skip to main content

Title: Coronal Magnetic Field Measurements along a Partially Erupting Filament in a Solar Flare

Magnetic flux ropes are the centerpiece of solar eruptions. Direct measurements for the magnetic field of flux ropes are crucial for understanding the triggering and energy release processes, yet they remain heretofore elusive. Here we report microwave imaging spectroscopy observations of an M1.4-class solar flare that occurred on 2017 September 6, using data obtained by the Expanded Owens Valley Solar Array. This flare event is associated with a partial eruption of a twisted filament observed in Hαby the Goode Solar Telescope at the Big Bear Solar Observatory. The extreme ultraviolet (EUV) and X-ray signatures of the event are generally consistent with the standard scenario of eruptive flares, with the presence of double flare ribbons connected by a bright flare arcade. Intriguingly, this partial eruption event features a microwave counterpart, whose spatial and temporal evolution closely follow the filament seen in Hαand EUV. The spectral properties of the microwave source are consistent with nonthermal gyrosynchrotron radiation. Using spatially resolved microwave spectral analysis, we derive the magnetic field strength along the filament spine, which ranges from 600 to 1400 Gauss from its apex to the legs. The results agree well with the nonlinear force-free magnetic model extrapolated from the preflare photospheric more » magnetogram. We conclude that the microwave counterpart of the erupting filament is likely due to flare-accelerated electrons injected into the filament-hosting magnetic flux rope cavity following the newly reconnected magnetic field lines.

« less
; ; ; ; ;
Award ID(s):
1654382 1910354 2130832 1821294 1954737
Publication Date:
Journal Name:
The Astrophysical Journal
Page Range or eLocation-ID:
Article No. 213
DOI PREFIX: 10.3847
Sponsoring Org:
National Science Foundation
More Like this
  1. Abstract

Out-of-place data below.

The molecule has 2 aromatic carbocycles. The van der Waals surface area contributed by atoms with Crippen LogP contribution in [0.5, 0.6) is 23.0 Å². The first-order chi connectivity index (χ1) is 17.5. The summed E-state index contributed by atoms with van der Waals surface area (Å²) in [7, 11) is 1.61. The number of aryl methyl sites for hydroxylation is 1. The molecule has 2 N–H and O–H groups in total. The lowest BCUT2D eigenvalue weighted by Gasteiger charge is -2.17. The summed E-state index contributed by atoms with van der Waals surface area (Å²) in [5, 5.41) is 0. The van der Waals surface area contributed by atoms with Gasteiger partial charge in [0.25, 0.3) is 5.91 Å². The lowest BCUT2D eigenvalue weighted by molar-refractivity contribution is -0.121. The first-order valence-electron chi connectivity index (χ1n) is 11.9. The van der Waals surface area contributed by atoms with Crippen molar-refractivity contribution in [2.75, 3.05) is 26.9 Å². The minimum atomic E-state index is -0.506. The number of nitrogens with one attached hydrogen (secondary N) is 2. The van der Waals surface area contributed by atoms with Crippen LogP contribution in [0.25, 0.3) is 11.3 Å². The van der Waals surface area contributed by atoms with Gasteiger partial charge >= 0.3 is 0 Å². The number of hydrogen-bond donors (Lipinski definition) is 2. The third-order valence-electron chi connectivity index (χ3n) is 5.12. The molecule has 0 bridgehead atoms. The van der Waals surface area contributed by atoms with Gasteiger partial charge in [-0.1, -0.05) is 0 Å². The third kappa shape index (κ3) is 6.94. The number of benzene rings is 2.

Understanding the magnetic structure of filament channels is difficult but essential for identifying the mechanism (s) responsible for solar eruptions. In this paper we characterize the magnetic field in a well-observed filament channel with two independent methods, prominence seismology and magnetohydrodynamics flux-rope modeling, and compare the results. In 2014 May and June, active region 12076 exhibited a complex of filaments undergoing repeated oscillations over the course of 12 days. We measure the oscillation periods in the region with both Global Oscillation Network Group Hαand Solar Dynamics Observatory (SDO) Advanced Imaging Assembly EUV images, and then utilize the pendulum model of large-amplitude longitudinal oscillations to calculate the radius of curvature of the fields supporting the oscillating plasma from the derived periods. We also employ the regularized Biot–Savart laws formalism to construct a flux-rope model of the field of the central filament in the region based on an SDO Helioseismic and Magnetic Imager magnetogram. We compare the estimated radius of curvature, location, and angle of the magnetic field in the plane of the sky derived from the observed oscillations with the corresponding magnetic-field properties extracted from the flux-rope model. We find that the two models are broadly consistent, but detailed comparisonsmore »of the model and specific oscillations often differ. Model observation comparisons such as these are important for advancing our understanding of the structure of filament channels.